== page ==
I wanted so badly to just be buying a house.  We all tried so hard to be formal and distant, but we knew we were buying someone's home.  

Over the next few days, as I stood amid the wreckage of moving in, the former lady of the house showed up a couple of times.  Was there any mail for us, she asked, and oh, could I take this garden gnome that we forgot?  While here she told me what the window blinds had cost and asked hopefully whether I liked them.  She told me how the moonlight came through one high window and fell across her bed, and asked if, when she moves out of the apartment she's in now, she could come back and divide the pink lilies in the front flowerbed with me since they were her grandmother's.

For a moment I thought about telling her, honey, all those documents and that big check we gave you mean I'm the lady of this house now.  But then I remembered the ache of leaving a home where one's children have played, where one knows all the little quirks of land and house.  The countless hours spent just in the kitchen give a kind of gravity to one's time in a house that ought to stand for something.  I thought of the homes that I've loved and let go, and of the hopes that I would doubtless gush all over their new owners if we had the chance to meet.  Please, I would say.  Love it.  I don't know you, but I know, I hope, you will love it.  I did.  I do still.  I know just where the moonlight will fall in each of those houses tonight.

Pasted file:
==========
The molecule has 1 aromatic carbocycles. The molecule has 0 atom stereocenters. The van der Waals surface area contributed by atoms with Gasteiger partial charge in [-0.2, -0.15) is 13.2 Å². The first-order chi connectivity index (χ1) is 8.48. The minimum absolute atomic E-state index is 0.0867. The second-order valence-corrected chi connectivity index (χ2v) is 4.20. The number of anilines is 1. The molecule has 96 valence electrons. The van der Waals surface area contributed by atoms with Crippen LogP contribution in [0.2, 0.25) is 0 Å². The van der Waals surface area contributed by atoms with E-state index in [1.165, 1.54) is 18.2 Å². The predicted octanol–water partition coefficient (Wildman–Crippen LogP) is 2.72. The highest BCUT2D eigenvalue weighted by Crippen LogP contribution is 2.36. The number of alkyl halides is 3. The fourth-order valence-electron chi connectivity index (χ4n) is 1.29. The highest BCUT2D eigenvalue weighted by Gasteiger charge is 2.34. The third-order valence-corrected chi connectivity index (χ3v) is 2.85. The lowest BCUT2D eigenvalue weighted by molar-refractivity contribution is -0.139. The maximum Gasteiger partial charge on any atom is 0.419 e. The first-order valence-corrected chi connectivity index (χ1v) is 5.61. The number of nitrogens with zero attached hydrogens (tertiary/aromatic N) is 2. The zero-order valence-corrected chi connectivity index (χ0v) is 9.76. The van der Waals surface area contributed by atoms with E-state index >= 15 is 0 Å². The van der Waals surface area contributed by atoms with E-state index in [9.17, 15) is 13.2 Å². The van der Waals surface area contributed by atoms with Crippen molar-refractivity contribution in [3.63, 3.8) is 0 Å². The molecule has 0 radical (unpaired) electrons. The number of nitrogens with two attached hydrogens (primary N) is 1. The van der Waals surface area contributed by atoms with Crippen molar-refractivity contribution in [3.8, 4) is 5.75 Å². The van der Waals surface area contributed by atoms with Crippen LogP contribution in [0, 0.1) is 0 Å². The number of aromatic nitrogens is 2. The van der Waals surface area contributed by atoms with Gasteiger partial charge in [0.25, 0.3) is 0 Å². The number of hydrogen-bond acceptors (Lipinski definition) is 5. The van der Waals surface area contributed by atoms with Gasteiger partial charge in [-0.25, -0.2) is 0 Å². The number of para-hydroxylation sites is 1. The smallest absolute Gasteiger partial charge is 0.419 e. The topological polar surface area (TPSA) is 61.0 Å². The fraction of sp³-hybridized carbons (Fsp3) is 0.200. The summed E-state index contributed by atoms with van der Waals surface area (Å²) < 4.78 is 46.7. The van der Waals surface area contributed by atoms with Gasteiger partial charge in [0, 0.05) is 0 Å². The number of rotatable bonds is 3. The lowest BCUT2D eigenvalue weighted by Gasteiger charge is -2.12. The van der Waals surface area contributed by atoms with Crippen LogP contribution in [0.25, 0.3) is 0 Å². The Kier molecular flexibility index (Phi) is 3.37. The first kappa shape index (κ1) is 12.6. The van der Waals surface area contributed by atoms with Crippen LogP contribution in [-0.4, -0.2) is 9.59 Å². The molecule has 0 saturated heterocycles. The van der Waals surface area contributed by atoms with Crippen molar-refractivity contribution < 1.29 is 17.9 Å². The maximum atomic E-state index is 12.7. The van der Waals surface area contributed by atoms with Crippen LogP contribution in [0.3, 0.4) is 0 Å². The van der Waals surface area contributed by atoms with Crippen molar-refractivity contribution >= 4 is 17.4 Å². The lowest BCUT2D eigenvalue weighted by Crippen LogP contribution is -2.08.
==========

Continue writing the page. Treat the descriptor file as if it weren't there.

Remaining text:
Come back in the fall, I told her.  We'll divide the lilies together.

I know that those of you who have been with me since Georgia are chuckling now.  Is this, my grandmother and parents wanted to know, the same house we lived in before?  It does look strikingly similar, as we all remarked when we first saw the listing photos, of which the picture above is one.  Well, I asked them, how do you think we knew it was home?


Reader Comments (9)

I am so happy for you all. What a beautiful home and lots of places to roam. Time for a visit I guess :)

March 6, 2015 | Unregistered CommenterShannon

Yes it is, Shannon! I am looking down the driveway for you...

March 7, 2015 | Registered CommenterErin